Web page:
Offering small business owners in North Carolina an economic loan lifeline during the COVID-19 pandemic is proving to be more challenging than expected.
The N.C. Rural Center said last week that $53 million out of $90 million in state Rapid Recovery loans remains available. The application deadline is Oct. 15.
As of Sept. 15, the 1,062 loans approved since the program began in early May are worth a combined $37 million. There have been 645 applications declined, while another 1,971 have been withdrawn or are pending documentation.
"This program was launched this spring as an urgent response to the historic economic crisis facing the backbone of our state's economy —small businesses and family farms," said Patrick Woodie, the center's president.
"We are committed to raising awareness that these funds are available through this carefully vetted and proven loan program that’s geared to help small businesses stay on their feet by helping them make payroll, pay rent or pay vendors.”
On Tuesday, the center announced changes to the loan term, "based on loan applicant feedback."
Small businesses can borrow up to $250,000, compared with the initial $50,000, based on the business' losses because of COVID-19 and current revenue. Loan sizes are meant to cover at least two months’ worth of current revenue.
Instead of getting up to six months without loan payments and a loan term of up to 6½ years, there would be no payments for 18 months and a loan term of up to 8½ years.
The interest rate would drop for the first 18 months to 0.25%, instead of the initial 4%. After 18 months, the interest rate rises to 5.5%.
Individuals with greater than a 20% ownership in the applying business “must personally guarantee the loan.”
"We appreciate the confidence given to the Rapid Recovery program once again by state leaders," Woodie said.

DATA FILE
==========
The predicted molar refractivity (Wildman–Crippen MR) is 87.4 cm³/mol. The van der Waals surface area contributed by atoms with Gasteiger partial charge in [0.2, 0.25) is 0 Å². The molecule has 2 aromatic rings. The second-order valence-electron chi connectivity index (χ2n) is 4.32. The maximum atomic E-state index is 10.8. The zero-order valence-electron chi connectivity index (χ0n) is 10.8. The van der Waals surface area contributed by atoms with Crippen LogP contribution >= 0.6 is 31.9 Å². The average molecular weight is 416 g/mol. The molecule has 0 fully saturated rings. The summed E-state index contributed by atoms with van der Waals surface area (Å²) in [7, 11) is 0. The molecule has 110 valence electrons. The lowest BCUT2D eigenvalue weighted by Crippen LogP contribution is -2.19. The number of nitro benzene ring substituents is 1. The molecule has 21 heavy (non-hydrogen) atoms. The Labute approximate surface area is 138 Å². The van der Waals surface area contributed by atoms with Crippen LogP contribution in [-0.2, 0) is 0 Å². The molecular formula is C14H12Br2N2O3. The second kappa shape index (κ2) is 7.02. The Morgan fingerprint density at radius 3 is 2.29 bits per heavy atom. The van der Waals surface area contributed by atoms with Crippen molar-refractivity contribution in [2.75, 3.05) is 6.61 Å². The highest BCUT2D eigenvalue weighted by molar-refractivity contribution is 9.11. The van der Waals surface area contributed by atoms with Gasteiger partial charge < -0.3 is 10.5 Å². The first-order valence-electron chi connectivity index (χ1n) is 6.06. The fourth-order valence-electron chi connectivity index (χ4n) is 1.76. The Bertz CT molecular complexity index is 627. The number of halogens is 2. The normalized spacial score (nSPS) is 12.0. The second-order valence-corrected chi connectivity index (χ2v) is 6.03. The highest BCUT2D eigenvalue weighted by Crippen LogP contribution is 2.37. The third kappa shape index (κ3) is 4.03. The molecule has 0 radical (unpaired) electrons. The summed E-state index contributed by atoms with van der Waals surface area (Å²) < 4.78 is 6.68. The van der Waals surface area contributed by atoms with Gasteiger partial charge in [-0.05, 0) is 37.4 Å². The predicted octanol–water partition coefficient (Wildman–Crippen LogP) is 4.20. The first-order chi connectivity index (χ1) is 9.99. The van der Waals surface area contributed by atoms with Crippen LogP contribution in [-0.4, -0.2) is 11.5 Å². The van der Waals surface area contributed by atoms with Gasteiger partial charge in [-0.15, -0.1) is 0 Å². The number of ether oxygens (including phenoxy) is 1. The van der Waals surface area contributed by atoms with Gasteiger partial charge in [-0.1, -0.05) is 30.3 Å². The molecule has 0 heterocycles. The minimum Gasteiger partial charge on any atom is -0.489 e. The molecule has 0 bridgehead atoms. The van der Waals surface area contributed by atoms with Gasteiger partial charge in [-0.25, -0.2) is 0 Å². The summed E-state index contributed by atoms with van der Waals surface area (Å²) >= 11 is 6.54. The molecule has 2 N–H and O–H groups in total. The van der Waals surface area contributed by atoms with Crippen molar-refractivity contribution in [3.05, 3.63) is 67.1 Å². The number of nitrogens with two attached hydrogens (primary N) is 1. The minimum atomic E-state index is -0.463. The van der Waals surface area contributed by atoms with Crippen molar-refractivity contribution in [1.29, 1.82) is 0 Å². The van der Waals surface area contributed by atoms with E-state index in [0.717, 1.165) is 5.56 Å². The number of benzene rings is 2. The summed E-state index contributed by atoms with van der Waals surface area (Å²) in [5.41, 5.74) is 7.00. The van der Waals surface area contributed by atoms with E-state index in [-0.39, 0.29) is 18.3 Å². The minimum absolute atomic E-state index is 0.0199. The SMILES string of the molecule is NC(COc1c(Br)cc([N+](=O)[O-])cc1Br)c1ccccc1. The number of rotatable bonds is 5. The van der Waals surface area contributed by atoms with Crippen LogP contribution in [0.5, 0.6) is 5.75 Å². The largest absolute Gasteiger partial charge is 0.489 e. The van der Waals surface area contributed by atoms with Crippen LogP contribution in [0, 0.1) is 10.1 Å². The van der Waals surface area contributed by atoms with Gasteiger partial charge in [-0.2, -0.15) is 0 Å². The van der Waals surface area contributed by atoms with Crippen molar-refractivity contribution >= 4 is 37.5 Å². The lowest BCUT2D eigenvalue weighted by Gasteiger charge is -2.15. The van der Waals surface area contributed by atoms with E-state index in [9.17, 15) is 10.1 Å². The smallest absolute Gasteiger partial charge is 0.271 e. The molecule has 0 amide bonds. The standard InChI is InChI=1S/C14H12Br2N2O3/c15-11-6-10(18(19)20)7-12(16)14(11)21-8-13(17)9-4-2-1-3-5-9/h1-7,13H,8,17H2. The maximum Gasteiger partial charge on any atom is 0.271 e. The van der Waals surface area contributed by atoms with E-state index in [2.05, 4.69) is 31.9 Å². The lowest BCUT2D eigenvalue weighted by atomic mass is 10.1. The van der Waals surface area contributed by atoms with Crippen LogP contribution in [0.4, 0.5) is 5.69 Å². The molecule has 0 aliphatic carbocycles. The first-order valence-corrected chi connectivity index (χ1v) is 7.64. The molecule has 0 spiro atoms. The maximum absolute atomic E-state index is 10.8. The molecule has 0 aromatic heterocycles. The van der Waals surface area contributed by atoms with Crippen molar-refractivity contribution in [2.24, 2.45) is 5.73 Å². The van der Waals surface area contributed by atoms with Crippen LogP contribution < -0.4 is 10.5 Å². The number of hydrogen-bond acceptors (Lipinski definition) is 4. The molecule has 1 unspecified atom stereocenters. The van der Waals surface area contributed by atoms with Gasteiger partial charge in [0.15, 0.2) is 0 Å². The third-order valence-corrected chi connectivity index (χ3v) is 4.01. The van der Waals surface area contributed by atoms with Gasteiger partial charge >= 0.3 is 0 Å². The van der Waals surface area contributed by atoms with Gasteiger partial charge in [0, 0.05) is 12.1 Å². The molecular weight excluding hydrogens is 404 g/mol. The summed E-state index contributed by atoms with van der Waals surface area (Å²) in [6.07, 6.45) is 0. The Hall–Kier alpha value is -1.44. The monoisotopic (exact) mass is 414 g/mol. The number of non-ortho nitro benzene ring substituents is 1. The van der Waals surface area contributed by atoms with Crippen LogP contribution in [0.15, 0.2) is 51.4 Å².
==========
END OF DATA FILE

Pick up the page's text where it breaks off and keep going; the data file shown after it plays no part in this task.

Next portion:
The amending of the terms comes after Republican legislative leadership recognized the cooling of demand for Rapid Recovery loans.
In late August, GOP leaders opted within the third COVID-19 relief bill to shift $50 million from Rapid Recovery to the State Office of Budget & Management to shore up the state’s funding match for the federal Lost Wages program.
The transfer was made in part because any unallocated funds from the federal CARES Act must be returned to the federal government after Dec. 31.
Rep. Donny Lambeth, R-Forsyth, and a lead House budget writer, said "it is fiscally irresponsible for any state agency or organization that received funds to be used to help North Carolina businesses and citizens not to allocate those funds."
“We do have a fallback mechanism that will allocate money to others in need if they (Rapid Recovery officials) cannot find anyone in need.”
Among those borrowing from the Rapid Recovery loan program was Lisa Bugg, who operated The Collegiate Shop Apparel & Gifts of Kernersville.
The retail store at 128 W. Mountain St. primarily made custom sports apparel and other paraphernalia and souvenirs with a wide variety of local, Atlantic Coast and Southeastern conference teams.
Bugg said in a testimonial on the Rapid Recovery website that the loan was "a huge help during an already stressful and emotional time."
However, the loan wasn't enough to keep The Collegiate Shop in business.
According to the Collegiate Shop's Facebook page, Bugg announced July 24 the store was closing. Following a clearance sale, the store closed permanently Aug. 28, as Bugg shifted her focus to her Lady Bugg Embroidery & More business.
Bugg could not be reached for comment on the Rapid Recovery loan participation.
Bugg said in her testimonial that August and September typically were the store's prime revenue months generated from college football and tailgating.
The pandemic hit Bugg's business just two years after she made a major investment in buying a commercial embroidery machine, a heat press machine and a vinyl cutter.
Bugg expressed confidence in the Rapid Recovery testimonial that the loan was "going to help us get through the other side of this.”
After initial impressions that $125 million in Rapid Recovery loans might not have been enough to meet demand, there have been several reasons cited for the cooling off.
- More small businesses than expected qualified for the federal Paycheck Protection Program, which offers loan forgiveness if certain performance requirements are met;
- A lack of desire to take on additional debt, particularly if the business owner or operator wasn’t in a position to immediately rehire workers or ramp up production and services;
- An ill-fated Democratic-sponsored effort to provide $30 million in grants to small businesses; and
- Loan proceeds may only be used for maintaining or restarting a business.
The Rural Center cautioned that Rapid Recovery loans “are not designed to be a singular source of assistance for small businesses.”
“Repayment is expected either from more permanent funding sources or from the future cash flow of the business.”